Unlike some of the leading PayPal alternatives, you have to pay both a monthly cost for using Quickbooks Payments and individual transaction fees when your customers make payments. You can discover more about these charges at the Quickbooks Payments site.
Shopify is one of the biggest ecommerce platforms, with more than 500,000 businesses across the globe using it. Shopify Payments is its payment gateway and the big benefit of using it is that your company doesn’t need to sign up to another third-party provider.
Shopify Payments is free to use for Shopify customers. However, while you don’t pay transaction fees, this does mean you need to pay a monthly subscription charge to use the Shopify platform. You can find out how much that is by hedging to the Shopify website.
Skrill is a digital wallet that ecommerce businesses have been using since the beginning of the 21st century. It offers a quick checkout, digital wallet, rapid transfer and shopping carts.
Skrill gets one of the best customer satisfaction ratings of any payment gateway. You can see what your fellow ecommerce business owners think of it by reading the reviews at Trustpilot now.
PayPal is used by people and businesses across the world, with millions of personal and merchant accounts benefiting from its service.
There are many payment gateways like PayPal, so your company can choose to use an alternative. The question, though, is why you’d choose to use these providers when these are the benefits you get from PayPal:
One of the reasons you might choose to use an alternative to PayPal is that it charges processing fees, levying a charge per transaction to business owners. These fees include:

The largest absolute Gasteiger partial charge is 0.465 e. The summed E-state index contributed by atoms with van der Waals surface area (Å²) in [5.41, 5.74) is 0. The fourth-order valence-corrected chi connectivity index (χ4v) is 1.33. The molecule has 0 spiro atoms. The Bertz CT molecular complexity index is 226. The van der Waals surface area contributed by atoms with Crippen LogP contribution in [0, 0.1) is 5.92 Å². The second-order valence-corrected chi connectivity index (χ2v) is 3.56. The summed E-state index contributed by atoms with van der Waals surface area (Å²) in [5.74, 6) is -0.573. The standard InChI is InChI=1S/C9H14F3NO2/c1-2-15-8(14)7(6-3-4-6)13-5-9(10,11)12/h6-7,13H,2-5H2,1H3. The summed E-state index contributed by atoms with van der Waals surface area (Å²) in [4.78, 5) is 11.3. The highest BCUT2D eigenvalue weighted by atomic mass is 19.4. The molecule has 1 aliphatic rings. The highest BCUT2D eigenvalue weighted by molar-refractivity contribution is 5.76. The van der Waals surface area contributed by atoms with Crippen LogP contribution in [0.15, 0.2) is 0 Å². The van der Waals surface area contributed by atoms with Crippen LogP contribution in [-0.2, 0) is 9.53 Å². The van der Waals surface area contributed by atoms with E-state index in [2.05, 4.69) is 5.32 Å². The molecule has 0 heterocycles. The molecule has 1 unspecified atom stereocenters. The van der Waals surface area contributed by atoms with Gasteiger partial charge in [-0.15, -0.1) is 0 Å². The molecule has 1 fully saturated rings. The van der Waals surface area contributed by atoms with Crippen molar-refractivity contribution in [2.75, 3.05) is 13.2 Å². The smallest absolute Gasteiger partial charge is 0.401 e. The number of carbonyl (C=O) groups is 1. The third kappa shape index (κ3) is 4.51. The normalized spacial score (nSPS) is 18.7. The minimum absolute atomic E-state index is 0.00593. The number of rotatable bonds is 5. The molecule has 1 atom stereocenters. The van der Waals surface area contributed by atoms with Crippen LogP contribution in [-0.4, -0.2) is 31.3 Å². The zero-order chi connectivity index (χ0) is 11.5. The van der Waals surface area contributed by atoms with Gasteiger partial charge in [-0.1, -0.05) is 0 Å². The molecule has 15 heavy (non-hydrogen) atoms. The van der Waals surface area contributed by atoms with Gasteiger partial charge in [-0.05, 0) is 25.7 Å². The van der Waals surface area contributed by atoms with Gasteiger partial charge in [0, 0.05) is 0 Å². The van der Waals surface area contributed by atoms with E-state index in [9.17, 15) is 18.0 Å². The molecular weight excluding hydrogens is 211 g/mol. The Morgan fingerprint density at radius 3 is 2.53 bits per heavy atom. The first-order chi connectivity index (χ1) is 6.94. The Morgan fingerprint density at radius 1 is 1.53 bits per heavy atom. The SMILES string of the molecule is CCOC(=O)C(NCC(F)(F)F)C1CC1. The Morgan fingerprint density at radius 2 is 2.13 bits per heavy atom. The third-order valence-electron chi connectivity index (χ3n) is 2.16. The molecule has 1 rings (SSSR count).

So, while there’s no recurring billing, you can expect to pay a regular fee to PayPal if you choose to use it as your payment gateway.
PayPal — and PayPal alternatives — aren’t the only way your customers can buy products from your ecommerce business.
Instead of setting up an account with PayPal or PayPal competitors, shoppers can simply pay directly from their bank account in the following ways:
The problem is that if you limit your customers to just these payment methods then it can turn some of them off. This is particularly true of people global customers making international payments, as their bank might charge them a fee for doing so. They may also not feel comfortable or protected using these methods, which is something to keep in mind.
So, while you should allow your customers to buy your goods with pay as you go via their mobile, credit cards, debit cards and bank transfer from their bank accounts, we recommend that you give them some other payment options too.
We’ve given you a list of seven great alternatives to PayPal. We’ve told you how much they cost, what type of businesses they’re good for and why they’re a top card processing provider.
What we’ve not said, though, is that you could use some of these alongside PayPal — Amazon Pay, Apple Pay and Google Pay are prime examples of this.
You may choose to use PayPal and you may choose not to. What’s most important is that you make your decision based on the payment methods your customers use. Why?
Because if your customers can’t buy your products in the way they want to then they’ll simply purchase them from your competitors.